Risk always leaks out somewhere; Portugal, silver, oil; there is a huge risk in the system, and there really isn't a good buy for investors.  Bonds?  USTs are a bubble (when it bursts, who knows), and Euro debt has the risk of Contagion (you'll be hearing that word a lot).  No one will buy Japanese debt at this point either.  Own cash?  And lose to inflation.

There are no investments on market anymore, buit the retail investor has to do something with their IRA.  Talk about a rock and a hard place....

lizzy36's picture

If you couple, can you the decouple before recoupling?

In other amusing news some stories about greece planning an "orderly exit from the eurozone"......Like LEH planned an orderly exit from the financial system?

GeneMarchbanks's picture

The beauty of all this is, of course, that none of this will be traceable to any particular event because of the lack of the OTC derivatives regulation. Greece, defaults(officially) and then three months later there's a crunch of epic proportion. Good luck tracing it all back to Greece. ZH is good, but nobody is that good.

francis_sawyer's picture

during the lyrical part that goes:

"All around the mulberry bush...

The monkey chased the weasel...

The monkey stopped to pull up his sock..."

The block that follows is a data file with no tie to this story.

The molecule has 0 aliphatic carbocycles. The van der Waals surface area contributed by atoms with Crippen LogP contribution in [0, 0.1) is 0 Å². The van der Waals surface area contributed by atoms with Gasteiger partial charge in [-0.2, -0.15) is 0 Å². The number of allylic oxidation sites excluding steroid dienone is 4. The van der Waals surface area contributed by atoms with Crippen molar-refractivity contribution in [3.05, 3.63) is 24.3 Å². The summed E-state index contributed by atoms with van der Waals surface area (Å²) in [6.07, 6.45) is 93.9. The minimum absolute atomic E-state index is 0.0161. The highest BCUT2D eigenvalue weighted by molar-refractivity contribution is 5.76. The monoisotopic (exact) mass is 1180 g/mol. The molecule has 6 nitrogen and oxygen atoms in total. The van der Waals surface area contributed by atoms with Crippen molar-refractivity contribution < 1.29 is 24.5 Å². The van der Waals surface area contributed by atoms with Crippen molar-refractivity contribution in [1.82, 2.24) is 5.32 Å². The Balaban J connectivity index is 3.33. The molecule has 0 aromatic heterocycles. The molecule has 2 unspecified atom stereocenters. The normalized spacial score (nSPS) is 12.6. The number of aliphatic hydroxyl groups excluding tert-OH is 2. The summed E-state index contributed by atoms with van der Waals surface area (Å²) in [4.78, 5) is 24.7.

...It all seems fairly orderly...

falak pema's picture

Can this be a sign that the currency war is now turning in Euro favour? You can milk the cow once, but watch out if it grows horns! How many bullets left in HF panzer brigade? And what back up is FED gonna offer against Euro Maginot line defenses? Zirp to 2014 and weak dollar...but that means hyper inflation risk. Oh, boy...the commodity wall gets very high for Joe six pack.

Looks like FED is hedging its bets as Eurozone default is mega worse in contagion than carry trade rip off advantages for US oligarchs. Fed in a hard place. Oh, let them eat cake...sounds ominous...central banker's nightmare. Lucky that printing press still works...Never know how those Brics will react though, Iran and China, dangerous combination. 

decouple and recouple, is like coitus interruptus, with Jack Nicholson in Chinatown telling his chinese joke. Don't cut your nose on that one!

Bahamas's picture

decouple and recouple, is like coitus interruptus,

ha ha ha

The trend is your friend's picture

russell still holding on....hard to understand

oogs66's picture

goldman is still working the phones getting retail to buy it - they had a note earlier in the week, they have their short position but it would be too early to crash it